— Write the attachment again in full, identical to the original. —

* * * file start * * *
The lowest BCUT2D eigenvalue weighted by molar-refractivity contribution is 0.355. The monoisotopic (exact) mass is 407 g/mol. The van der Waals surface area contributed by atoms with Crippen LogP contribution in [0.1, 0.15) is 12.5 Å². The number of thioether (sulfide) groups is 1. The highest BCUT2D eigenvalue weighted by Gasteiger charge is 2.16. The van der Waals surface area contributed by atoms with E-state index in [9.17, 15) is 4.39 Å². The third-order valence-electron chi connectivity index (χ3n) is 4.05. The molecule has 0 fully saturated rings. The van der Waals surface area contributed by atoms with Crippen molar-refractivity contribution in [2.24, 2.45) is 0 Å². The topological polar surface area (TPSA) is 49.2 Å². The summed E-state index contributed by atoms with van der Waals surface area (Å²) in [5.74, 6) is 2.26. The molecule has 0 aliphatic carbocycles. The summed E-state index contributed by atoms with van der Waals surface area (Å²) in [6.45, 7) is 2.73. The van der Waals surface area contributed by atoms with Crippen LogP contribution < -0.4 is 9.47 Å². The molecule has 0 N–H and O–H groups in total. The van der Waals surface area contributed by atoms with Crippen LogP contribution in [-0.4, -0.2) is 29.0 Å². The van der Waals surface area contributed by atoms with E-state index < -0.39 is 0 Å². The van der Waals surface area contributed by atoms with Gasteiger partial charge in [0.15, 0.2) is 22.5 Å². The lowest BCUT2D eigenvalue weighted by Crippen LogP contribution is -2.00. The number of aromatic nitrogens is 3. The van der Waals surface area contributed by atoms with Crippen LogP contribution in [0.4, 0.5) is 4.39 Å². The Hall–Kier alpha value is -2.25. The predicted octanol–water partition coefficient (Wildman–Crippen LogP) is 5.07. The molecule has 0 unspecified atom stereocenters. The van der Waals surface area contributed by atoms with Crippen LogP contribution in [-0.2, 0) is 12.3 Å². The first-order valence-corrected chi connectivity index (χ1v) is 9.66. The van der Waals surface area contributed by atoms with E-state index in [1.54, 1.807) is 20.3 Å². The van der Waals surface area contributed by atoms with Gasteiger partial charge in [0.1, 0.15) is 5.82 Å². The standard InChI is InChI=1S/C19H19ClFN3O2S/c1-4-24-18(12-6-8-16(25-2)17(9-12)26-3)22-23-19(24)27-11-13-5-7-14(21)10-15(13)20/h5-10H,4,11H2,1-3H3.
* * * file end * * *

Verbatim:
The lowest BCUT2D eigenvalue weighted by molar-refractivity contribution is 0.355. The monoisotopic (exact) mass is 407 g/mol. The van der Waals surface area contributed by atoms with Crippen LogP contribution in [0.1, 0.15) is 12.5 Å². The number of thioether (sulfide) groups is 1. The highest BCUT2D eigenvalue weighted by Gasteiger charge is 2.16. The van der Waals surface area contributed by atoms with E-state index in [9.17, 15) is 4.39 Å². The third-order valence-electron chi connectivity index (χ3n) is 4.05. The molecule has 0 fully saturated rings. The van der Waals surface area contributed by atoms with Crippen molar-refractivity contribution in [2.24, 2.45) is 0 Å². The topological polar surface area (TPSA) is 49.2 Å². The summed E-state index contributed by atoms with van der Waals surface area (Å²) in [5.74, 6) is 2.26. The molecule has 0 aliphatic carbocycles. The summed E-state index contributed by atoms with van der Waals surface area (Å²) in [6.45, 7) is 2.73. The van der Waals surface area contributed by atoms with Crippen LogP contribution < -0.4 is 9.47 Å². The molecule has 0 N–H and O–H groups in total. The van der Waals surface area contributed by atoms with Crippen LogP contribution in [-0.4, -0.2) is 29.0 Å². The van der Waals surface area contributed by atoms with E-state index < -0.39 is 0 Å². The van der Waals surface area contributed by atoms with Gasteiger partial charge in [0.15, 0.2) is 22.5 Å². The lowest BCUT2D eigenvalue weighted by Crippen LogP contribution is -2.00. The number of aromatic nitrogens is 3. The van der Waals surface area contributed by atoms with Crippen LogP contribution in [0.4, 0.5) is 4.39 Å². The Hall–Kier alpha value is -2.25. The predicted octanol–water partition coefficient (Wildman–Crippen LogP) is 5.07. The molecule has 0 unspecified atom stereocenters. The van der Waals surface area contributed by atoms with Crippen LogP contribution in [-0.2, 0) is 12.3 Å². The first-order valence-corrected chi connectivity index (χ1v) is 9.66. The van der Waals surface area contributed by atoms with E-state index in [1.54, 1.807) is 20.3 Å². The van der Waals surface area contributed by atoms with Gasteiger partial charge in [0.1, 0.15) is 5.82 Å². The standard InChI is InChI=1S/C19H19ClFN3O2S/c1-4-24-18(12-6-8-16(25-2)17(9-12)26-3)22-23-19(24)27-11-13-5-7-14(21)10-15(13)20/h5-10H,4,11H2,1-3H3.